Florida Education Commissioner Pam Stewart's decision last week to approve a $220 million, six-year contract for a new set of tests to replace the Florida Comprehensive Assessment Test holds some promise -- but poses questions as well. Stewart approved American Institutes for Research as the test contractor. Its tests are expected to be ready next spring, and to cost less than the FCAT or the Partnership for Assessment of College and Career Readiness tests. The PARCC tests were developed by a consortium of state educators in a manner similar to the Common Core Standards. As such, both were scared off the Florida scene by political extremists who equated curricula and tests developed by nationwide consortia, including Floridians, as a federal program to take over state and local education. Never mind that they were made up of individual state representatives. Florida, so far, has gotten around the Common Core problem by adjusting its math and English standards a bit, and including a cursive-writing requirement. The tweaked curriculum has been named the Florida Standards. The AIR test, chosen by Stewart, is connected to a consortium that is developing tests for the Common Core curricula, separately from PARCC. Stewart says Florida's AIR test will be exclusive to the state, reported The Associated Press. AIR's familiarity with the Common Core Standards should, nonetheless, be helpful in creating Florida's tests. More concerning about AIR's Florida connections is the miserable teacher-grading program it created for the state, known as the value-added model. The inconclusive teacher evaluations are useless. The Tampa Bay Times reported March 1 that teachers of the year and finalists for teacher of the year in Central Florida got scores from minus 36.87 percent to 21.61 percent. "After what happened with the VAM, I'm just not comfortable with AIR," said Jeff Wright of the Florida Education Association. (Mark Pudlow quoted)


Standardized tests move into their new realm


Standardized testing is a waste of time and money


Millions of kids to test new education assessments


New Florida writing test will use computers to grade student essays


A Dear John letter to Florida -- from 2010 state Teacher of the Year

Megan Allen is a veteran English teacher who was the 2010 Florida Teacher of the Year and a finalist for National Teacher of the Year. She is also a National Board Certified Teacher. But she left Florida with her morale extremely low because of a series of reforms that she felt were targeting teachers in ways that unfairly hurt them as well as their students.


Pay Pearson, go further?


Kindergarten teacher: My job is now about tests and data -- not children. I quit.


Why public schools outperform private schools


Florida teacher evaluated on scores of students she never taught


With VAM: All teachers of the gifted are “bad” teachers


VAM is junk science


Manatee district and teachers union agree on evaluation system (Pat Barber quoted)


Education venue #EDSPARK to debut at One Spark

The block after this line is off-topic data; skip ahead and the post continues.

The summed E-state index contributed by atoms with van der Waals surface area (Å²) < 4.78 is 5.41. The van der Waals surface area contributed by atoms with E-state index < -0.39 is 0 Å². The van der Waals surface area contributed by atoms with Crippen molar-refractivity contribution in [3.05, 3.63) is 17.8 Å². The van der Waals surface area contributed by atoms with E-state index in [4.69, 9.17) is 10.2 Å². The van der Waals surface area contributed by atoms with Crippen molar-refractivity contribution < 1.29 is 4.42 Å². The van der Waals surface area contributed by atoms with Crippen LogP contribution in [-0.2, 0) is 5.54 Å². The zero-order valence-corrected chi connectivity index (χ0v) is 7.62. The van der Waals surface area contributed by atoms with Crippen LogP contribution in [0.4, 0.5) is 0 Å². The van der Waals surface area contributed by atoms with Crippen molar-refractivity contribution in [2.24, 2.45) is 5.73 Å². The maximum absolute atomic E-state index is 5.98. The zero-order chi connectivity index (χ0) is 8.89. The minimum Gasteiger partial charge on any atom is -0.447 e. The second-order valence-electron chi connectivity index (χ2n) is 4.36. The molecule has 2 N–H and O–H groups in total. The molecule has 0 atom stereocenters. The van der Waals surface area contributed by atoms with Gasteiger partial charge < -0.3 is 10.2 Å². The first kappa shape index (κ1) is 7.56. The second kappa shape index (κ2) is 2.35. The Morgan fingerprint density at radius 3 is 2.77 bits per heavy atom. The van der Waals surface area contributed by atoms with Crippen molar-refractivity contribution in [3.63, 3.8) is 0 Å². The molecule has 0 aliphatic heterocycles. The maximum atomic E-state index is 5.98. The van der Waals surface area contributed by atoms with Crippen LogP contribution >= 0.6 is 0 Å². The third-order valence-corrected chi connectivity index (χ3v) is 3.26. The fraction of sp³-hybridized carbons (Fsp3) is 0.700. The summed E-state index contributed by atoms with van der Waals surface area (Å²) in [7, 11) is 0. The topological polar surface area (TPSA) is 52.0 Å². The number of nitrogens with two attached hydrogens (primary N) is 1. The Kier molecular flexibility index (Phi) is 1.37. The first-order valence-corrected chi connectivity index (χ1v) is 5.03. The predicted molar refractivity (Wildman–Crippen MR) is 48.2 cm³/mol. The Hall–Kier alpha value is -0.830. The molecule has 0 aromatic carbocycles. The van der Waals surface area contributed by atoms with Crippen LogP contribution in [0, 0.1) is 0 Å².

Open enrollment opponents call for further review of Duval plan


State will not fine Lake over class-size violations


UF researchers helping to change ESOL education


Bush foundation promoting common education standards online, on air


Checking the claims in the new ad about Florida schools


About those teachers in Jeb Bush’s TV spots


Get to know the Common Core marketing overlords


Secret policymaking on school reform is on the rise


Gates loves Common Core for your kids, but not his


States using Common Core show little progress


Legislative gun play at school


Alfie Kohn on grit and its misuses


U.S. schools plagued by inequality along racial lines, study finds


Report: Loss of teachers in Louisiana due to state incompetence


Houston: A teacher struggling to survive in a “model” district


Fight over Arizona school vouchers heats up


Tennessee state Senate guts local control


Legislature and board still wrangle over control of university system


Scott’s position on tuition equity hypocritical


An interview with the FAU president


UF won't disclose consultant fees for UF Online


Florida bill calls for MOOC accreditation, FIU weighs options


Feds investigate Florida's Bright Futures scholarship program


Florida Prepaid College Program sales fall by 30 percent


HBCU leaders gather to discuss education challenges, needs


House and Senate budgets close as chambers prep spending plans


Florida didn’t bring home stimulus bacon, nor did recovery funds hit where needed the most


Recruiting jobs to Tampa Bay: three touted deals that went sour


Pinellas now ground zero in Florida's fight over voting


Florida courts should reflect diversity,0,7563182.story


Florida's undercount of child abuse deaths


Florida must do more to protect its children


Florida: Obamacare’s biggest foe is its greatest success story


Florida students assist Obamacare enrollment


Highest earners pay lowest premiums


President signs flood fix that brings Florida relief but higher bills over time


State's proposed performance measures trouble PBA


Obama ties minimum wage raise to working women's plight in weekly address


Wealth over work


Out of work, out of luck


All economics is local


America’s underappreciated entrepreneur: the federal government


Helping low-income children succeed


The real truth about Obamacare


The next health-care debate


In “largest scam of its kind,” 20,000 taxpayers bilked of $1 million


Labor rights legacy of the Triangle Shirtwaist fire


Selling millennials on a corporate agenda


The politics of black aspiration